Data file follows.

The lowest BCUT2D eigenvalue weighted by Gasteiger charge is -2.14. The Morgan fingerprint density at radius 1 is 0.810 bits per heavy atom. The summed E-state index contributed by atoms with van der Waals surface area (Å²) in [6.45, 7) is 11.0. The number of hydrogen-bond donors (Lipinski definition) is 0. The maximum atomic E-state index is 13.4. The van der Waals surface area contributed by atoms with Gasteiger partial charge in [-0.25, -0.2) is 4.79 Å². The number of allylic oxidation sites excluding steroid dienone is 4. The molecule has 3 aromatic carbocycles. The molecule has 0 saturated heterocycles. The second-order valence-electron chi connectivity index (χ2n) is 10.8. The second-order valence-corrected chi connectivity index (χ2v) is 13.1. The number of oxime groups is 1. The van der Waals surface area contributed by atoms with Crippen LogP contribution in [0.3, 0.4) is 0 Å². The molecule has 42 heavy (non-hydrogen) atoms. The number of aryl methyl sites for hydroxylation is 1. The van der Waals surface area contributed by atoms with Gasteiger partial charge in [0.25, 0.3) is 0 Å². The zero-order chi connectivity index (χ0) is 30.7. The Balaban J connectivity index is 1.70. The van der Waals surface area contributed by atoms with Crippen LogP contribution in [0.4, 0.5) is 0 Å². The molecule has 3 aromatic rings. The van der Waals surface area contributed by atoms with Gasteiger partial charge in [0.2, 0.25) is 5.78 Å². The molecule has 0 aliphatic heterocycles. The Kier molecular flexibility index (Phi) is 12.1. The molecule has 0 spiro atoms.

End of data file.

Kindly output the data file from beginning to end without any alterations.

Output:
The lowest BCUT2D eigenvalue weighted by Gasteiger charge is -2.14. The Morgan fingerprint density at radius 1 is 0.810 bits per heavy atom. The summed E-state index contributed by atoms with van der Waals surface area (Å²) in [6.45, 7) is 11.0. The number of hydrogen-bond donors (Lipinski definition) is 0. The maximum atomic E-state index is 13.4. The van der Waals surface area contributed by atoms with Gasteiger partial charge in [-0.25, -0.2) is 4.79 Å². The number of allylic oxidation sites excluding steroid dienone is 4. The molecule has 3 aromatic carbocycles. The molecule has 0 saturated heterocycles. The second-order valence-electron chi connectivity index (χ2n) is 10.8. The second-order valence-corrected chi connectivity index (χ2v) is 13.1. The number of oxime groups is 1. The van der Waals surface area contributed by atoms with Crippen LogP contribution in [0.3, 0.4) is 0 Å². The molecule has 42 heavy (non-hydrogen) atoms. The number of aryl methyl sites for hydroxylation is 1. The van der Waals surface area contributed by atoms with Gasteiger partial charge in [0.25, 0.3) is 0 Å². The zero-order chi connectivity index (χ0) is 30.7. The Balaban J connectivity index is 1.70. The van der Waals surface area contributed by atoms with Crippen LogP contribution in [0.4, 0.5) is 0 Å². The molecule has 3 aromatic rings. The van der Waals surface area contributed by atoms with Gasteiger partial charge in [0.2, 0.25) is 5.78 Å². The molecule has 0 aliphatic heterocycles. The Kier molecular flexibility index (Phi) is 12.1. The molecule has 0 spiro atoms.